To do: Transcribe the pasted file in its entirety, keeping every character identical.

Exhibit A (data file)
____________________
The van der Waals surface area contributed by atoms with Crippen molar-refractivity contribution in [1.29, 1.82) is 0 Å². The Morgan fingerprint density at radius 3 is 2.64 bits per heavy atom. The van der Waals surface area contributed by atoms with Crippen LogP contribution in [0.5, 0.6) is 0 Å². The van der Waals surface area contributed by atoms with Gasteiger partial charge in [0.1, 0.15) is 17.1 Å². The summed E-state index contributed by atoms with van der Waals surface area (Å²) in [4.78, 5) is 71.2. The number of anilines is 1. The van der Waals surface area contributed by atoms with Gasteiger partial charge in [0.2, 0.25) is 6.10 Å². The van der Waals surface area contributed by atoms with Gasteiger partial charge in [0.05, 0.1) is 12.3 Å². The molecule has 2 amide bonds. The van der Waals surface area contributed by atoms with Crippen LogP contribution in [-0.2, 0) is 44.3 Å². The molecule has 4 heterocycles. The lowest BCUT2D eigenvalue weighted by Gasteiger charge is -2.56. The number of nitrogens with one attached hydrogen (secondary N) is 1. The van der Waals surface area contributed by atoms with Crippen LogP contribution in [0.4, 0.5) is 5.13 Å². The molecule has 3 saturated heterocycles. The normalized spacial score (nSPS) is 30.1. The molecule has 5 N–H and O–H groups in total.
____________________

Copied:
The van der Waals surface area contributed by atoms with Crippen molar-refractivity contribution in [1.29, 1.82) is 0 Å². The Morgan fingerprint density at radius 3 is 2.64 bits per heavy atom. The van der Waals surface area contributed by atoms with Crippen LogP contribution in [0.5, 0.6) is 0 Å². The van der Waals surface area contributed by atoms with Gasteiger partial charge in [0.1, 0.15) is 17.1 Å². The summed E-state index contributed by atoms with van der Waals surface area (Å²) in [4.78, 5) is 71.2. The number of anilines is 1. The van der Waals surface area contributed by atoms with Gasteiger partial charge in [0.2, 0.25) is 6.10 Å². The van der Waals surface area contributed by atoms with Gasteiger partial charge in [0.05, 0.1) is 12.3 Å². The molecule has 2 amide bonds. The van der Waals surface area contributed by atoms with Crippen LogP contribution in [-0.2, 0) is 44.3 Å². The molecule has 4 heterocycles. The lowest BCUT2D eigenvalue weighted by Gasteiger charge is -2.56. The number of nitrogens with one attached hydrogen (secondary N) is 1. The van der Waals surface area contributed by atoms with Crippen LogP contribution in [0.4, 0.5) is 5.13 Å². The molecule has 3 saturated heterocycles. The normalized spacial score (nSPS) is 30.1. The molecule has 5 N–H and O–H groups in total.